The Covering: A Retrospective Celebrating Wini McQueen by Christine Miller
March 26, 2021
SDA member Wini “Akissi” McQueen’s art draws upon many approaches of surface design in her mixed media work that include dyeing, shibori, quilting, wax resist, and painting. Her recent retrospective, The Covering, at the Museum of Arts and Sciences in Macon, Georgia reflects her life long relationship with cotton. She uses cotton to connect the various threads of history, artistic expression, and family in her artistic journey.
This three gallery exhibition features richly layered, contemporary quilts and mixed media two-dimensional collages. The Covering moves from intimate works to sculptural forms, including a large, bright “canopy” of hand-dyed fabrics. The garments on display in the exhibition draw from the African traditions of dyed cloth and hand sewn construction. She works with image, color, and texture to create work that reaches back into her family’s past as slaves. The narrative aspects of some of her artworks include visual depictions of slaves enchained and tortured in order to raise cotton to be a commodity that created vast wealth in this country and enriched the slaves’ owners. Through image transfers and printed text, the viewer is connected to the reality of cotton production in the southern United States during slavery. Her artistic expression draws from the story of cotton as it has danced among generations involved in its production and use.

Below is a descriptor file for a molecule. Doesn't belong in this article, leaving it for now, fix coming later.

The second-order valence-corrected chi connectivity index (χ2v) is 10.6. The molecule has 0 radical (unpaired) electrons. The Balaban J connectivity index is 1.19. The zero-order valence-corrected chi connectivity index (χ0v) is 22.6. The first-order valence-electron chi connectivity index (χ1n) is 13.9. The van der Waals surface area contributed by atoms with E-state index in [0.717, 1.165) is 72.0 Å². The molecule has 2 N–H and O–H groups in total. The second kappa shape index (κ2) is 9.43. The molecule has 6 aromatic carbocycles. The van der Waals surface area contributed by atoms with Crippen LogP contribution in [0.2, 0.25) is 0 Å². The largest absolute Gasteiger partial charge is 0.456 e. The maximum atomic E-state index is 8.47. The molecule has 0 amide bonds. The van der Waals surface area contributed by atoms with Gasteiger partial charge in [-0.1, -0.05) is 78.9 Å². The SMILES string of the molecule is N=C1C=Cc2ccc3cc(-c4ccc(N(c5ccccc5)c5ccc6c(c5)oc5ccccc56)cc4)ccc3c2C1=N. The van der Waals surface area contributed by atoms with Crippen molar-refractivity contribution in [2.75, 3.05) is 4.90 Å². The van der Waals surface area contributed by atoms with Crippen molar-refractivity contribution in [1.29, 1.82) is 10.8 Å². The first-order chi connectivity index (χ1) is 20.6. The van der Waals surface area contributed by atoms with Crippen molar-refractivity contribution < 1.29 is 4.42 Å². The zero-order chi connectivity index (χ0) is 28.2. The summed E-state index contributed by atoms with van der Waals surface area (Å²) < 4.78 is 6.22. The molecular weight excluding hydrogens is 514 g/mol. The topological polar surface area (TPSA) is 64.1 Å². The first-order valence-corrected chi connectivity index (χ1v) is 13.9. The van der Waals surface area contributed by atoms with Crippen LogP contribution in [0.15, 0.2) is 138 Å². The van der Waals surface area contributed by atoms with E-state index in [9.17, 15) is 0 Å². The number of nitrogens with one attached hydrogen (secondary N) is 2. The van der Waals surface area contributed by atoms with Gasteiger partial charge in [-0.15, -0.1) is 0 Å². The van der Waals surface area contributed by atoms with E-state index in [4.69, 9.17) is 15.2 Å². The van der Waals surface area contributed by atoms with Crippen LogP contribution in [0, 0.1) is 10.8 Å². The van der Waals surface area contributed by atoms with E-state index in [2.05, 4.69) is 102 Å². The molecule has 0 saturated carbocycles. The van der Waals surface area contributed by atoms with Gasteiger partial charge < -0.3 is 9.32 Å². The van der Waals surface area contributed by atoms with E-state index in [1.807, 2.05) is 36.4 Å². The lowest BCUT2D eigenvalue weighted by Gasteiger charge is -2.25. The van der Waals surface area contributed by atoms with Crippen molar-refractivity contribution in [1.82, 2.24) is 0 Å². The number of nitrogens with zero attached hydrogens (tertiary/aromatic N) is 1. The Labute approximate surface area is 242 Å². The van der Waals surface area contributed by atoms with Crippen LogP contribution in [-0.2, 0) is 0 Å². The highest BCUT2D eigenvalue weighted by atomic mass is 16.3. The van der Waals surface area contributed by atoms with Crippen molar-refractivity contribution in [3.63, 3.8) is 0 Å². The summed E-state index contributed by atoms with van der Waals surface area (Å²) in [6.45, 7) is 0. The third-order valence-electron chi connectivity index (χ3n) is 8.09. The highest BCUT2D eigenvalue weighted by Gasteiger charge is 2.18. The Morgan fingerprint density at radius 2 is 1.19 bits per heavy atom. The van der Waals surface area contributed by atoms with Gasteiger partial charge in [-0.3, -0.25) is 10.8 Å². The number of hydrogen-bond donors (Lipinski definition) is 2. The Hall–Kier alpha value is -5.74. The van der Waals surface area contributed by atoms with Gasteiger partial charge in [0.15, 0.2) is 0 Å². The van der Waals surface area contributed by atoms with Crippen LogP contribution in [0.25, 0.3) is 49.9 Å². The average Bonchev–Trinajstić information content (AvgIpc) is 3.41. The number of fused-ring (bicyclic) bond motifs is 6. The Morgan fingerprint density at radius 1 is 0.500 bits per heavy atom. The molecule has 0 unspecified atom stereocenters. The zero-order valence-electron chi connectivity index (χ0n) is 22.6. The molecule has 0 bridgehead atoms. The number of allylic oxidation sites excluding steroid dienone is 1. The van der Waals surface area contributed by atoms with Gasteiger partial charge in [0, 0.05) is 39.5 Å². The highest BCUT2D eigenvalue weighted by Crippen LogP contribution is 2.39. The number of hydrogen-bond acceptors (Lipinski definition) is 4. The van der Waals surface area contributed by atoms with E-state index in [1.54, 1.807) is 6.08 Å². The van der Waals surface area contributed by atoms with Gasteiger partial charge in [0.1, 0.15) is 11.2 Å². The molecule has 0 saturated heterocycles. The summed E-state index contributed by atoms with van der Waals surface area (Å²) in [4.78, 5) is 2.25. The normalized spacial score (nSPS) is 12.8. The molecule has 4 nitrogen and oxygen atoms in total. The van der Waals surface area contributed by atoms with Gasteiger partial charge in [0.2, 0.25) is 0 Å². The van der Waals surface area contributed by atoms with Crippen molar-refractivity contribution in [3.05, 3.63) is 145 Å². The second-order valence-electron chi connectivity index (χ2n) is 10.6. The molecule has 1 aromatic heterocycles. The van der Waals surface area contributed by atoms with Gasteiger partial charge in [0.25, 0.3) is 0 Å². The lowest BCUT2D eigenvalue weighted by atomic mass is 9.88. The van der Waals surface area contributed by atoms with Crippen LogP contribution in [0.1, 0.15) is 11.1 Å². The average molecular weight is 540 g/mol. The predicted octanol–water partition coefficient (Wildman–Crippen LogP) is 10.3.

Throughout this exhibition, she offers powerful metaphorical themes related to cotton, the fabric medium that has “covered her life” and threads throughout her work. Grounded in a rich history of crafts, McQueen is redefining the traditional art of quilt making through the use of modern textiles and innovative improvisational techniques. Known as a gifted and insightful storyteller, she has earned national recognition for her use of textiles to document oral histories and explore issues of race, class, society, and gender roles.
A wonderful interview with the artist, in the museum galleries of her retrospective, delves into the deep history of her life, as well as the challenges and successes of her artistic process. You can learn more about McQueen and her rich career in a recent Macon Magazine article, in the African American Visual Artists Database, and on Wikipedia.
- Wini McQueen, artist
- Dorothy O Brown, Craig Coleman, Marvin Holloway, collaborating artists
- Susan Welch, Museum Director and Exhibit Curator
- Tabitha Walker, Big Hair Productions, filmmaker
– Christine Miller